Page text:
This mindset naturally led to a theory of pre-emption, which according to Bernhardi, goes as follows: "[The State] must, before all things, develop the attacking powers of its army, since a strategic defensive must often adopt offensive methods. . . and strike the first blow . . . Above all, a state which has objects to attain that cannot be relinquished, and is exposed to attacks by enemies more powerful than itself, is bound to act in this sense."
No doubt retired Air Force General Thomas McInerney, a regular Beltway "expert" on Fox News, would heartily agree with this outlook, had he known General Bernhardi.
McInerney believes " … many people want to live in the old world - the world that was written for the U.N. in nation states [sic]. We can no longer think that way. And so having preemption as part of our national strategy is vital." [Fox News interview, Thursday 6 June 2002]. General McInerney evidently believes that Article II of the United Nations Charter, whereby all member states "shall refrain in their international relations from threat or use of force" is a scrap of paper, just as Bethman-Hollweg regarded the Belgian neutrality treaty.
General Bernhardi also comments derisively on states whose peoples desire peace: "Since 1795, when Immanuel Kant published in his old age his treatise On Perpetual Peace, many have considered it an established fact that war is the destruction of all good and the origin of all evil …[But] this desire for peace has rendered most civilized nations anemic, and marks a decay of spirit and political courage such as has often been shown by a race of Epigoni. 'It has always been,' H[einrich] von Treitschke tells us, 'the weary, spiritless, and exhausted ages which have played with the dream of perpetual peace.'"
McInerney is not alone in his admiration of Wilhelmine thinking. Robert Kagan has chided the gutless Europeans in much the same manner as Bernhardi upbraided his more fainthearted countrymen, even to the inclusion of a sarcastic reference to Kant: "It is time to stop pretending that Europeans and Americans share a common view of the world, or even that they occupy the same world. On the all-important question of power - the efficacy of power, the morality of power, the desirability of power - American and European perspectives are diverging. Europe is turning away from power, or to put it a little differently, it is moving beyond power into a self-contained world of laws and rules and transnational negotiation and cooperation. It is entering a post-historical paradise of peace and relative prosperity, the realization of Kant's 'Perpetual Peace.'"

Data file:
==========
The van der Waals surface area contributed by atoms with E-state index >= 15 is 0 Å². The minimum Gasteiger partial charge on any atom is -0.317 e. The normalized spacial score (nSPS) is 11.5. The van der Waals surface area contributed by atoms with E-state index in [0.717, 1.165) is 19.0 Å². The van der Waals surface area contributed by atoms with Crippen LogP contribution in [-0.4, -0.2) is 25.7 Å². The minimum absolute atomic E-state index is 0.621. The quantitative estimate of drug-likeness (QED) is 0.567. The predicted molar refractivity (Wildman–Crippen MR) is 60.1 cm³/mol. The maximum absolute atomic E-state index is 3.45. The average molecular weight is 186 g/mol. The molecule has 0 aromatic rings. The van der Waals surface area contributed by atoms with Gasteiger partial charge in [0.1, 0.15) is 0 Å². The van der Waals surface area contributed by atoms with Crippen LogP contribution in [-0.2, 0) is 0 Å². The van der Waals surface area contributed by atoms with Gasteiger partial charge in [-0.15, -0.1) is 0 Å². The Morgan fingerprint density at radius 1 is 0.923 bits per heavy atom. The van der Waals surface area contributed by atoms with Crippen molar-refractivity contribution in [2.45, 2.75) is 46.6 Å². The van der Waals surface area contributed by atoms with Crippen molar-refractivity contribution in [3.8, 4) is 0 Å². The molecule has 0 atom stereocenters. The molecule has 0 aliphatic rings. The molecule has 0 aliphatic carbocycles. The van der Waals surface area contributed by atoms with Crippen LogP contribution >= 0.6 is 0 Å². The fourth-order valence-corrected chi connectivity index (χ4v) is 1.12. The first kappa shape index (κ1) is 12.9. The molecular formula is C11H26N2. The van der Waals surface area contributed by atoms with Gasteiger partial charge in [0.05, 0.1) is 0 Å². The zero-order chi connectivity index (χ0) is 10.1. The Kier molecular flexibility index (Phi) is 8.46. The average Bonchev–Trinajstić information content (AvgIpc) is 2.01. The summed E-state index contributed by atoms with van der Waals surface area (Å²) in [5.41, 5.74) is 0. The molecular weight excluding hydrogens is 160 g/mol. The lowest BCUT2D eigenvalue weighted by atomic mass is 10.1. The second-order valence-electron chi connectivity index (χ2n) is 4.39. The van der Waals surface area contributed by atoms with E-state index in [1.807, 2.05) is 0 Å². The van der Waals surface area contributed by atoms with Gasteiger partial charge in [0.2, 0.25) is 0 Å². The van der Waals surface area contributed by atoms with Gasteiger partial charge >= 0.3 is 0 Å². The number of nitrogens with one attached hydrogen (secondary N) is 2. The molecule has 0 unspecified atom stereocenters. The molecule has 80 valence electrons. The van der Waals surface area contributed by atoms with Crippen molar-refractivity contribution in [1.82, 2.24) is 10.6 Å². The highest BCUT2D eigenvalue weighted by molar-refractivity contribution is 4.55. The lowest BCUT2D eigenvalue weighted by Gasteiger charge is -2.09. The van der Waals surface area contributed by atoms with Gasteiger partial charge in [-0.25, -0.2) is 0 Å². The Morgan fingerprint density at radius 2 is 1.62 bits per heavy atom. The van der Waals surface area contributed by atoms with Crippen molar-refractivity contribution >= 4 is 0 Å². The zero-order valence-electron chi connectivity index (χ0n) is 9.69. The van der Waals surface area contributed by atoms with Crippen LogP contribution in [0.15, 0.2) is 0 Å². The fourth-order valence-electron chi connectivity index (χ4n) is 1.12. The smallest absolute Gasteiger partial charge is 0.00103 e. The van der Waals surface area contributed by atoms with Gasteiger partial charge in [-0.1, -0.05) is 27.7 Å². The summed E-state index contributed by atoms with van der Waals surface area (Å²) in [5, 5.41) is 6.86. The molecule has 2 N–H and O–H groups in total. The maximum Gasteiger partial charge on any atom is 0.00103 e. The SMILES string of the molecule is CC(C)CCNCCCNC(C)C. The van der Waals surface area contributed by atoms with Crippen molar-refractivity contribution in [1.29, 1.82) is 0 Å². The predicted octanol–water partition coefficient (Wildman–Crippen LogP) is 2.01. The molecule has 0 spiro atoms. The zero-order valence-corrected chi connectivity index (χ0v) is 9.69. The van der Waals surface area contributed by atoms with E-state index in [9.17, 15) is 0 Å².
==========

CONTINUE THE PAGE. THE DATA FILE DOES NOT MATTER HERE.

Needless to say, Kagan, like Bernhardi, believes dreams of peace are a silly illusion; Americans, he thinks, correctly have "little to make them place their faith in international law and international institutions." Better stick with power, a totem which, as we have seen, Kagan bathes in an almost Freudian devotion. ["Power and Weakness" by Robert Kagan, Policy Review, June 2002].
War is the Health of the State
This witch's brew of vainglory, worship of force, and threat-mongering has been an increasingly common trait among American opinion makers since the collapse of the Soviet Union; but 9/11 pumped it to epidemic levels.
But there may be another more frightening ingredient in this brew—one that was not present in Wilhelmine Germany prior to World War I.
It is also probably not a coincidence that this complex psychology of aggressive attitudes flourishes at a time when other institutions in American society have experienced a collapse in credibility unprecedented since the Viet Nam War. Whether it is the Presidential election process, the credibility of business and the breakdown of the social contract between workers and executives, the performance of the FBI and CIA, or even the morality of important nongovernmental institutions like the Catholic Church, the dominoes have been falling one by one in America.
Public opinion, as measured by the elites for the elites, has not really registered the widespread nature of the collapse of credibility; and to a certain extent, public attitudes have been artificially shored up by the events of 9/11 and the "rally 'round the flag" impulse.
But beneath the surface, American society is becoming polarized, as the 2000 election and litany of scandals has demonstrated.
What better way, then, to divert public attention from mounting economic problems and the collapse of institutional credibility than to fix the people's gaze on an endless array of foreign threats? The "flight forward" from intractable domestic problems to the mortal enemy is a sovereign remedy for all that afflicts the elites.
Or to put it more elegantly: "War is the health of the State. It automatically sets in motion throughout society those irresistible forces for uniformity, for passionate cooperation with the Government in coercing into obedience the minority groups and individuals which lack the larger herd sense . . . the nation in war-time attains a uniformity of feeling, a hierarchy of values culminating at the undisputed apex of the State ideal, which could not possibly be produced through any other agency than war...The State is intimately connected with war, for it is the organization of the collective community when it acts in a political manner, and to act in a political manner towards a rival group has meant, throughout all history - war." [A War Diary by Randolph Bourne, September 1917]
* Dr. Werther is the pen name of a defense analyst based in Northern Virginia.